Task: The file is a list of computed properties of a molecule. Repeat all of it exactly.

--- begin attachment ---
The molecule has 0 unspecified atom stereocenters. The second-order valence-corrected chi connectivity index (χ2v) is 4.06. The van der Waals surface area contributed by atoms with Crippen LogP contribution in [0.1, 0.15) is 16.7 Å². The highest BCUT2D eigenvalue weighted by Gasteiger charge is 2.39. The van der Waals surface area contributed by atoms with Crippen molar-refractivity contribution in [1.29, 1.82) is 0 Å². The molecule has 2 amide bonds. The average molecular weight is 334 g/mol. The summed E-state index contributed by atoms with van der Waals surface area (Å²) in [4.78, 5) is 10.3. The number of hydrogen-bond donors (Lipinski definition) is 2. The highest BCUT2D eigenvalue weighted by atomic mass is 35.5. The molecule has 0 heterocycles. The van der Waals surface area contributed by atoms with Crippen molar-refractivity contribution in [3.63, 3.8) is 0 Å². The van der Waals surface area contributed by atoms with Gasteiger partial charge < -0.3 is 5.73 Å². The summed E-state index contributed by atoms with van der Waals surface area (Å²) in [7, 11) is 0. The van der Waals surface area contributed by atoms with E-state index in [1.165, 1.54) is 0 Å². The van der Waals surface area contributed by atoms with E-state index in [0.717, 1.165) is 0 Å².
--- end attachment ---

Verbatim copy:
The molecule has 0 unspecified atom stereocenters. The second-order valence-corrected chi connectivity index (χ2v) is 4.06. The van der Waals surface area contributed by atoms with Crippen LogP contribution in [0.1, 0.15) is 16.7 Å². The highest BCUT2D eigenvalue weighted by Gasteiger charge is 2.39. The van der Waals surface area contributed by atoms with Crippen molar-refractivity contribution in [1.29, 1.82) is 0 Å². The molecule has 2 amide bonds. The average molecular weight is 334 g/mol. The summed E-state index contributed by atoms with van der Waals surface area (Å²) in [4.78, 5) is 10.3. The number of hydrogen-bond donors (Lipinski definition) is 2. The highest BCUT2D eigenvalue weighted by atomic mass is 35.5. The molecule has 0 heterocycles. The van der Waals surface area contributed by atoms with Crippen molar-refractivity contribution in [3.63, 3.8) is 0 Å². The van der Waals surface area contributed by atoms with Gasteiger partial charge < -0.3 is 5.73 Å². The summed E-state index contributed by atoms with van der Waals surface area (Å²) in [7, 11) is 0. The van der Waals surface area contributed by atoms with E-state index in [1.165, 1.54) is 0 Å². The van der Waals surface area contributed by atoms with E-state index in [0.717, 1.165) is 0 Å².